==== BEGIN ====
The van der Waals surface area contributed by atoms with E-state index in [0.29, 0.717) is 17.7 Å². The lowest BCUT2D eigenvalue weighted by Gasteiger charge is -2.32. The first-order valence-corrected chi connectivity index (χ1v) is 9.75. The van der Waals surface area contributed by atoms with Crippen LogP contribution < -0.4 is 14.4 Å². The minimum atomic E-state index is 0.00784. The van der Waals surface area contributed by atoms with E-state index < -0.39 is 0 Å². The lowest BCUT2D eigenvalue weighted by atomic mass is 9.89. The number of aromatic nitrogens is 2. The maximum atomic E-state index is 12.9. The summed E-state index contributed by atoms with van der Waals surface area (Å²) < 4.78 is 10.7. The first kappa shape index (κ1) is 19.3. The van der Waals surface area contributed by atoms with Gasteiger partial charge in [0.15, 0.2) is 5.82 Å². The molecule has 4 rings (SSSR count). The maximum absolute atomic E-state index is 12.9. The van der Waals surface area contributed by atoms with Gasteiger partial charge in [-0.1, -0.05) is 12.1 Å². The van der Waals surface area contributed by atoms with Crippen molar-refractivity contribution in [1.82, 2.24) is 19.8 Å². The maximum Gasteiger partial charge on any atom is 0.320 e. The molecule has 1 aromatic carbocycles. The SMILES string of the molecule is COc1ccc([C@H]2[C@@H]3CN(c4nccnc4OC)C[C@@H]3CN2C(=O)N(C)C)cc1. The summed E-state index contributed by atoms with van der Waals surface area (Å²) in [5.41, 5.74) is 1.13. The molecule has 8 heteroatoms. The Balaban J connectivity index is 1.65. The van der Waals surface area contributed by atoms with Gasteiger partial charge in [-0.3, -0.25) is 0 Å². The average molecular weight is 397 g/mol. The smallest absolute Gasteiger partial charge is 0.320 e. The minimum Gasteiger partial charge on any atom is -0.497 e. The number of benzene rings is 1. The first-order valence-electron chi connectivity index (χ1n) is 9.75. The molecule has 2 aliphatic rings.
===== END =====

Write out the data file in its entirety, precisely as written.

The van der Waals surface area contributed by atoms with E-state index in [0.29, 0.717) is 17.7 Å². The lowest BCUT2D eigenvalue weighted by Gasteiger charge is -2.32. The first-order valence-corrected chi connectivity index (χ1v) is 9.75. The van der Waals surface area contributed by atoms with Crippen LogP contribution < -0.4 is 14.4 Å². The minimum atomic E-state index is 0.00784. The van der Waals surface area contributed by atoms with E-state index < -0.39 is 0 Å². The lowest BCUT2D eigenvalue weighted by atomic mass is 9.89. The number of aromatic nitrogens is 2. The maximum atomic E-state index is 12.9. The summed E-state index contributed by atoms with van der Waals surface area (Å²) < 4.78 is 10.7. The first kappa shape index (κ1) is 19.3. The van der Waals surface area contributed by atoms with Gasteiger partial charge in [0.15, 0.2) is 5.82 Å². The molecule has 4 rings (SSSR count). The maximum absolute atomic E-state index is 12.9. The van der Waals surface area contributed by atoms with Gasteiger partial charge in [-0.1, -0.05) is 12.1 Å². The van der Waals surface area contributed by atoms with Crippen molar-refractivity contribution in [1.82, 2.24) is 19.8 Å². The maximum Gasteiger partial charge on any atom is 0.320 e. The molecule has 1 aromatic carbocycles. The SMILES string of the molecule is COc1ccc([C@H]2[C@@H]3CN(c4nccnc4OC)C[C@@H]3CN2C(=O)N(C)C)cc1. The summed E-state index contributed by atoms with van der Waals surface area (Å²) in [5.41, 5.74) is 1.13. The molecule has 8 heteroatoms. The Balaban J connectivity index is 1.65. The van der Waals surface area contributed by atoms with Gasteiger partial charge in [-0.3, -0.25) is 0 Å². The average molecular weight is 397 g/mol. The smallest absolute Gasteiger partial charge is 0.320 e. The minimum Gasteiger partial charge on any atom is -0.497 e. The number of benzene rings is 1. The first-order valence-electron chi connectivity index (χ1n) is 9.75. The molecule has 2 aliphatic rings.